Category Archives: Park Creation

The Corrientes Province Gives National Jurisdiction to Iberá Park, a Big Step Towards the Creation of Iberá National Park


PRESS RELEASE September 7, 2016 — Corrientes Province, Argentina

A Project of The Conservation Land Trust and Tompkins Conservation

On September 1st, the Congressmen and Senators of the Corrientes Province in Argentina passed a law giving jurisdiction to the Argentinean nation over the 341,000 acres of lands owned by The Conservation Land Trust (CLT)—a Tompkins Conservation foundation devoted to the creation of national parks—sited within the Iberá region.

Sometimes called “the Argentine Pantanal,” Iberá is one of the planet’s great freshwater wetlands, covering more than 3.2 million acres (1.3 million hectares) of grasslands and marsh in the Corrientes Province of northeastern Argentina. The landscape supports fabulous wildlife including more than 360 species of birds. Doug and Kris Tompkins were introduced to the area’s biodiversity and conservation potential in the late 1990s. Since then, CLT has purchased several cattle ranches in the region in order to turn them into a national park, while restoring the extirpated fauna in what is now the largest rewilding program in America.

Since Argentina is a highly federal system and provinces have full autonomy on natural resources matters, getting a cession of this jurisdiction was a key step in the creation of the future Iberá National Park. This was especially challenging in a province like Corrientes, which has a long tradition of feeling independent from the Federal Government. The combined efforts of enlightened Correntino legislators, with full support from the provincial governor and CLT staff, made this change possible.

After this milestone, the issue of park creation will continue on to the hands of the Argentinean legislators, so they can establish Iberá National Park by law on what today are CLT lands. We are expecting this to occur in the coming months. When this national park is created, its combined area with the existing and adjacent provincial park will make it the largest conservation park in Argentina, covering over 1.6 million acres of wetlands, grasslands and forests.

Press contact: Ignacio Jimenez at

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Yendegaia National Park Book Launch Gathers Political Figures and Environmental Media to Santiago and Punta Arenas

Fotografía oficial presentadores-Santiago

Presenters and speakers at the Santiago book launch at Catholic University, from left to right: Tompkins Conservation Chile Director Hernán Mladinic, Minister of the Environment Pablo Badenier, former President Sebastián Piñera, Douglas Tompkins, and book photographer Antonio Vizcaíno

Puerto Varas, April 6, 2015 – Yendegaia National Park has been identified as one of the most pristine wilderness areas in Chile. The park is home to ancient forests, glaciers, and unique freshwater ecosystems, the conservation of which is of significant biogeographic importance on a regional and national level. In September 2014, Fundación Yendegaia officially donated 38,000 hectares of land to the state of Chile for the creation of Yendegaia National Park, in parallel with a donation of 111,832.19 hectares of adjacent public land by the Chilean government.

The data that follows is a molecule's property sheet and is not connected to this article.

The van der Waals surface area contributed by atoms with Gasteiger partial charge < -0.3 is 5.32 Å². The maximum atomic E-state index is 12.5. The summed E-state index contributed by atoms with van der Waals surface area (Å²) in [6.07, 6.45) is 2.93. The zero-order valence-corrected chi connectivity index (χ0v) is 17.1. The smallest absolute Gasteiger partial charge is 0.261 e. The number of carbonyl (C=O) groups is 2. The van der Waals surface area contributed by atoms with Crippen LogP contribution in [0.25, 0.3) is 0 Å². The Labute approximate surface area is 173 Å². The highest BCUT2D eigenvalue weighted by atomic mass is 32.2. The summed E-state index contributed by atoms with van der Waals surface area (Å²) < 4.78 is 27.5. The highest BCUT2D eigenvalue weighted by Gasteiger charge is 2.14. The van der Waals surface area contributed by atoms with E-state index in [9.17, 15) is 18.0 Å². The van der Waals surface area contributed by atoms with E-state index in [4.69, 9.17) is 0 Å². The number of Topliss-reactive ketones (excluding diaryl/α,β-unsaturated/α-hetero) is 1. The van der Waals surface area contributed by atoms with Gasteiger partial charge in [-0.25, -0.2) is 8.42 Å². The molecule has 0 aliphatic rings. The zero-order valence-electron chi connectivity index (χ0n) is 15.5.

On March 24th the Conservation Land Trust hosted the first of two book launch events for the newest book in the national parks collection, Yendegaia National Park. Over three hundred people attended the first book launch event, which took place at Catholic University in Santiago. At the event Douglas Tompkins was accompanied by the Pablo Badenier (Chile’s Minister of the Environment), Hernán Mladinic (Director of Tompkins Conservation Chile), former President Sebastián Piñera, and the book’s photographer Antonio Vizcaíno. The second release event was held on March 31st at the Regional Museum of Magallanes in Punto Arenas. Hernán Mladinic presented at each event along with Nicolo Gligo, the former director of Fundación Yendegaia, and Jorge Flies, the Regional Governor of Magellan.

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The celebration of the publication of Yendegaia National Park served as an occasion to show the power collaboration between public and private organizations can have in the world of conservation. The event also promoted discussion on the continuing value of national parks and generated enthusiasm for the preservation of wildlife in general.

The newly created park protects 13.9% of the Andean ecosystem in Magallanes and increased this type of conservation work on a national level by 55.6%.

Fotografía Aula Magna Universidad Católica- Santiago

Douglas Tompkins presents at Catholic University in Santiago

Expositores Punta Arenas Hernán Mladinic y Nicolo Gligo

Tompkins Conservation Chile Director Hernán Mladinic and former Fundación Yendegaia Director Nicolo Gligo present at the Punta Arenas book launch